Damsel review: "Millie Bobby Brown puts fire in this survival fantasy's belly"

(Image: © Netflix)

GamesRadar+ Verdict

Brown and the beast strike sparks as Fresnadillo’s initially lukewarm adventure gradually heats up.

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Over in Hawkins, Millie Bobby Brown has faced numerous D&D-related horrors. In director Juan Carlos Fresnadillo’s (28 Weeks Later) survival fantasy, a lone dragon proves equally problematic. True to form, Brown brings conviction to her stand-offs with an impressively realized creature, helping to lift their battle royale above the story’s bullet-point plotting.

Brown plays Elodie, a poor villager whose father (Ray Winstone) and stepmother (Angela Bassett) sell her into royal matrimony for gold. So far, so fairy tale. Yet what fire doth flicker on yonder hilltop? Before she can say "I don’t", Elodie is lobbed into the mountain catacombs as a sacrifice to a savage dragon – but she won’t burn easily.

The slow-burn pacing is more ‘drag’ than dragon initially, as Elodie – kid sis in tow - meets Robin Wright’s wicked queen and Nick Robinson’s charmless prince. The cave settings add a tangible sense of claustrophobia, though Fresnadillo keeps his monster in the shadows a little too long as the murky action simmers.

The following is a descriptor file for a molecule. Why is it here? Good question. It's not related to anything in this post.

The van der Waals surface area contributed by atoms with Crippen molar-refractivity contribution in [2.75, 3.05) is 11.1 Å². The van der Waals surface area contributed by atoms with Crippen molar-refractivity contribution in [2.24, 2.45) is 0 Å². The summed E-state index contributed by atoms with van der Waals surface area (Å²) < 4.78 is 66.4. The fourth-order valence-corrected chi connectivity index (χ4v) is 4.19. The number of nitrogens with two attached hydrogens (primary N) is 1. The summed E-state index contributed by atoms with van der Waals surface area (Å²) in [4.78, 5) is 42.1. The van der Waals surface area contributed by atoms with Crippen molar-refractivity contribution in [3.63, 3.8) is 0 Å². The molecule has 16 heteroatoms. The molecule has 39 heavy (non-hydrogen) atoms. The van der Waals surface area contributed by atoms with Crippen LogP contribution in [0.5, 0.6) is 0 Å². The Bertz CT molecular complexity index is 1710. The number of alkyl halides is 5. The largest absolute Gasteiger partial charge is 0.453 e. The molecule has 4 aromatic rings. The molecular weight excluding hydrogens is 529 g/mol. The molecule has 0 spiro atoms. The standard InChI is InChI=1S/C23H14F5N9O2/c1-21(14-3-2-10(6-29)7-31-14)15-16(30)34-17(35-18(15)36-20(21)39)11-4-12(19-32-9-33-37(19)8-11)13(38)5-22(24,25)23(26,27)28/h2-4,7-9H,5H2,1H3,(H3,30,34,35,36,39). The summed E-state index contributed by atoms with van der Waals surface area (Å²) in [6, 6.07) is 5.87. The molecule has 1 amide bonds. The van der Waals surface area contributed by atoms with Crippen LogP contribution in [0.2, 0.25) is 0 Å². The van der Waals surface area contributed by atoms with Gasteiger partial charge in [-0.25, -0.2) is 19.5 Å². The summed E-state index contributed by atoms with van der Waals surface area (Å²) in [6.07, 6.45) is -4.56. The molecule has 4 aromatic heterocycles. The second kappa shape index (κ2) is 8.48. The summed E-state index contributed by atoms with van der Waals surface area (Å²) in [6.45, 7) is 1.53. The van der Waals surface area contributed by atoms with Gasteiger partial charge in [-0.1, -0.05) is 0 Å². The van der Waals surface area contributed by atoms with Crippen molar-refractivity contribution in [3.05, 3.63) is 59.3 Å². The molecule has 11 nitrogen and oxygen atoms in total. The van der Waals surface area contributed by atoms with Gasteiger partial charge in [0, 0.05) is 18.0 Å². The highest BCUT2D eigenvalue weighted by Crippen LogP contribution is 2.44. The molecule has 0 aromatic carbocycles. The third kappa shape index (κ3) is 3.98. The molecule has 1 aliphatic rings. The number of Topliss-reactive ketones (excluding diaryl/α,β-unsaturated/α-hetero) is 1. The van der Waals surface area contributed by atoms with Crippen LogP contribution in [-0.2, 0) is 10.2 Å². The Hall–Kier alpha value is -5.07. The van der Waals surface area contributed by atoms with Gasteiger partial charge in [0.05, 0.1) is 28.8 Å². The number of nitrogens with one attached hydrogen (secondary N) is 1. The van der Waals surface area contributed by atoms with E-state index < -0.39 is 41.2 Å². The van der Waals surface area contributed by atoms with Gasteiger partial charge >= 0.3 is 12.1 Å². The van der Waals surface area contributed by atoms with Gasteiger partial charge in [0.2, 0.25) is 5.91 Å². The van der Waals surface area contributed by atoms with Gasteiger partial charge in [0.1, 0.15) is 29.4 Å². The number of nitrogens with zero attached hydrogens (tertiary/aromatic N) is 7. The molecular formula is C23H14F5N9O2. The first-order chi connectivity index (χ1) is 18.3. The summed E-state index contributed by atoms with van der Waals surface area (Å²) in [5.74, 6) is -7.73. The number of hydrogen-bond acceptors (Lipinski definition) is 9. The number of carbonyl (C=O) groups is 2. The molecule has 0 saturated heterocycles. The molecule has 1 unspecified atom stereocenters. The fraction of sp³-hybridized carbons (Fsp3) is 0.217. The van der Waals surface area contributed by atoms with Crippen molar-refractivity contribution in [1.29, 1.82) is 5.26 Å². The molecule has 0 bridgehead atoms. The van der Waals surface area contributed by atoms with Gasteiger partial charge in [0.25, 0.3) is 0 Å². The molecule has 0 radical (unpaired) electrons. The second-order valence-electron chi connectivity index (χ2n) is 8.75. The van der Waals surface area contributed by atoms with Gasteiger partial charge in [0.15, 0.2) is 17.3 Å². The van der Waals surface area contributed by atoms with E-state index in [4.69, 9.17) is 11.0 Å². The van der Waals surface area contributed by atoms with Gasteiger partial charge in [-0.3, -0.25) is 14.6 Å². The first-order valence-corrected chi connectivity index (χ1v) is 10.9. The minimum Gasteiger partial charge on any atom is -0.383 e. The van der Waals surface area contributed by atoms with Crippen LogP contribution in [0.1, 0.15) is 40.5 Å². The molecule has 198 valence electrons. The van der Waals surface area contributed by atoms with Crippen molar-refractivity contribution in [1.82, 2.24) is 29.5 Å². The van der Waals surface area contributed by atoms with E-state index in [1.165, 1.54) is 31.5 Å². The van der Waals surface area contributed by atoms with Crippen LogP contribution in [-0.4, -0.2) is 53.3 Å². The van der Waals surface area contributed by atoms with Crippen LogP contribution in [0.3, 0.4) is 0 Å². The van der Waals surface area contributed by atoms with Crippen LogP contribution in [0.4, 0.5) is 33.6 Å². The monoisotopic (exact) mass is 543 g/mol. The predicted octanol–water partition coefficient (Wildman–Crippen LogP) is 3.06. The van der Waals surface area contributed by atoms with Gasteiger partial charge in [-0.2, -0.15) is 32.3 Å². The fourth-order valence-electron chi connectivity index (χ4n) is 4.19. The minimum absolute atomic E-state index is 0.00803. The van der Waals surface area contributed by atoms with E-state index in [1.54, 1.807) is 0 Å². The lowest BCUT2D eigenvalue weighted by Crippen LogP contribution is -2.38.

But when designer Patrick Tatopoulos’ dragon does emerge, she’s revealed as a fiercely agile species offspring, like a weaponized lion with crushing claws, whiplash tail, napalm payload and quite the sadistic voice (delivered by Shohreh Aghdashloo). "Did I hurt you?" she taunts, after scorching Elodie’s leg to a crisp. 

The dragon harbours a solid backstory too, while Fresnadillo’s flame-roasted mix of lunging jump scares and kills with Elodie’s Ripley-esque survival and protective instincts help beef up an undercooked script. And as Elodie progresses from terrified to resourceful to righteously raging, it’s Brown who puts the most fire in Damsel’s belly.

Damsel is streaming on Netflix now. 

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Freelance writer

Kevin Harley is a freelance journalist with bylines at Total Film, Radio Times, The List, and others, specializing in film and music coverage. He can most commonly be found writing movie reviews and previews at GamesRadar+.